October 3, 2022
FIBA Hall of Fame adds Leslie, Auriemma and seven others
Senegal's Mbengue becomes first African woman elected
Lisa Leslie and Geno Auriemma are already icons in the Naismith Hall of Fame. On Friday, FIBA announced that they would be enshrined in another hall. Leslie and Auriemma headline the nine-person Class of 2022 in the FIBA International Basketball Hall of Fame.
Joining the Americans will be players Robyn Maher, Catarina Pollini, Jurgita Streimikyte-Virbickiene and Mame Maty Mbengue as well as coaches Antonia Barbosa, Milan “Ciga” Vasojevic and Maria Planas. The induction ceremony will be on Nov. 30 at the Patrick Baumann House of Basketball in Mies, Switzerland. The announcement came in coordination with the conclusion of the FIBA Women’s World Cup in Sydney, Australia.
Leslie led the U.S. in scoring during its runs to gold medals at the 1996 Atlanta, 2000 Sydney and 2004 Athens Olympics. She scored in double figures en route to a fourth gold medal in Beijing in 2008. The 6’5 center also won two gold medals at the World Cup in 1998 and 2002. The 1991 World University Games and 1994 Goodwill Games gold medals are also on the USC grad’s resume.
Leslie was a three-time WNBA MVP with the Los Angeles Sparks, and she was inducted into both the Naismith Hall of Fame and Women’s Basketball Hall of Fame in 2015 and the U.S. Olympic and Paralympic Hall of Fame in 2019. She joins Ann Meyers Drysdale, Cheryl Miller, Teresa Edwards and Anne Donovan as U.S. women in the International Basketball Hall of Fame.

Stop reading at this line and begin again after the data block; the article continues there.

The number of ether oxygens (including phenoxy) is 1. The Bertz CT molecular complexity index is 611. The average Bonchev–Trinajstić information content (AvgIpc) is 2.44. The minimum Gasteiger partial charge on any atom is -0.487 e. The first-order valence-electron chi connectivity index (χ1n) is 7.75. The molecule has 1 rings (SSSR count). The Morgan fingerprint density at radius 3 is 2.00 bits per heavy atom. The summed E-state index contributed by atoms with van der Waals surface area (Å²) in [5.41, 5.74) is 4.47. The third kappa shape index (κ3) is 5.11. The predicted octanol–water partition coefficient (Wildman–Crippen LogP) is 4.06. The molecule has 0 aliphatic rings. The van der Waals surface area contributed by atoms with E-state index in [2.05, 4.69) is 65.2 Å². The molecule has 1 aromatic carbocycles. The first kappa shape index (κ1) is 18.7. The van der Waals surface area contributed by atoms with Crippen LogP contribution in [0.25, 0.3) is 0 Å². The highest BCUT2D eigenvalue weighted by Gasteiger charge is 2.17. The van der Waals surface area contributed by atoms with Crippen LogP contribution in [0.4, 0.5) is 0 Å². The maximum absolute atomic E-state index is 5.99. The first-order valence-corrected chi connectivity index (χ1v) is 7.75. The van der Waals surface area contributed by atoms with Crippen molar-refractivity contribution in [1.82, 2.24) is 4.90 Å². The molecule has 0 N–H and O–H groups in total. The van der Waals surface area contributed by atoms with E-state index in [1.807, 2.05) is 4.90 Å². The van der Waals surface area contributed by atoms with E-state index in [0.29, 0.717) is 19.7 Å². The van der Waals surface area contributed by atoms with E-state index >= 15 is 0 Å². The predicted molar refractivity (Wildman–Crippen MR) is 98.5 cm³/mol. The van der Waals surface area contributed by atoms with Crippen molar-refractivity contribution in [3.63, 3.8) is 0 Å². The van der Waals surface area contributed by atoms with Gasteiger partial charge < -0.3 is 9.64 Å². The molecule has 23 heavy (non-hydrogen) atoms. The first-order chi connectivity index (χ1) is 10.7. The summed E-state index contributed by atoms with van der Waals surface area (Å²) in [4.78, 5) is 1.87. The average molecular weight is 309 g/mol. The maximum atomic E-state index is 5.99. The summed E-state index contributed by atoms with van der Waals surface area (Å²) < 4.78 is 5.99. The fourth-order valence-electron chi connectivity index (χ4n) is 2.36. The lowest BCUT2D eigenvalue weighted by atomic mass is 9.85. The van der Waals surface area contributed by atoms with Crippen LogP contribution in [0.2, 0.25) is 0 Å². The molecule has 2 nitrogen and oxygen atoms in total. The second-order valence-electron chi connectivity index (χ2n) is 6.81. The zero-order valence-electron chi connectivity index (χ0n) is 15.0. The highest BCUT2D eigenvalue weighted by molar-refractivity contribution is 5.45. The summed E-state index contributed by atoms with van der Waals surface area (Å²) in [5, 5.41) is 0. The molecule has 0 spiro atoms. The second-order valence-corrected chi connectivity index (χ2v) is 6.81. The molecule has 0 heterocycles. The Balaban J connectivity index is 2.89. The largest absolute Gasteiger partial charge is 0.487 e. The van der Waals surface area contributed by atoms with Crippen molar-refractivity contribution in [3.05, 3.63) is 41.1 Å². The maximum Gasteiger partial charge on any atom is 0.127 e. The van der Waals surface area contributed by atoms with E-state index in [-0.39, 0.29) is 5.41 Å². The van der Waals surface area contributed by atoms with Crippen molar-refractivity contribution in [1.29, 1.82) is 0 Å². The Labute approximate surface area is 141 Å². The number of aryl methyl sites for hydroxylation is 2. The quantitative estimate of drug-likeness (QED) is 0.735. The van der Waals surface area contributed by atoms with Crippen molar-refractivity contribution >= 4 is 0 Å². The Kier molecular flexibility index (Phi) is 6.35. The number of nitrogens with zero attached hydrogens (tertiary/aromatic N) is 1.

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Auriemma was the head coach of the U.S. team from 2010 to 2016, winning gold medals at the 2012 London and 2016 Rio Olympics. He also won the World Cup in 2010 and 2014. Auriemma was an assistant to Nell Fortner on the U.S. team that won the gold medal at the 2000 Sydney Olympics as well. Best known for leading the University of Connecticut to 11 NCAA championships, he entered both the Naismith and Women’s Basketball Hall of Fames in 2006. Fellow college coaches Pat Summitt, Kay Yow and Tara VanDerveer are also FIBA Hall of Fame members.
Maher captained 174 games for Australia during her playing career from 1978 to 1999. She played in three Olympics, winning bronze at the 1996 Atlanta Olympics. She also won a bronze at the 1998 World Cup.
Pollini was a two-time Olympic center for Italy in the 1990s and played for the 1997 WNBA champion Houston Comets. Streimikyte-Virbickiene led Lithuania to the gold medal at the 1997 EuroBasket and played for the Indiana Fever in the early 2000s.
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Mbengue, of Senegal, becomes the first African woman to enter the FIBA Hall of Fame. The post player was a four-time AfroBasket MVP in the 1990s and played at the 2000 Sydney Olympics.
Vasojevic is a Serbian who is being inducted posthumously. He coached the Yugoslavia women’s national team in the 1980s, winning silver at the 1988 Seoul Olympics and bronze in Moscow in 1980. Barbosa coached the Brazilian women’s national team, and Planas was a seven-time EuroLeague champion in Spain.
Written by Scott Mammoser
Scott Mammoser started out covering the Niagara University women's basketball team in 2002. He went on to cover FIBA World Cups in Turkey and Spain, Under-19 World Cups in Thailand and Spain, the Asia Cup in China, as well as major international events for World Athletics and the International Skating Union. He has been to six Olympics and traveled to more than 80 countries.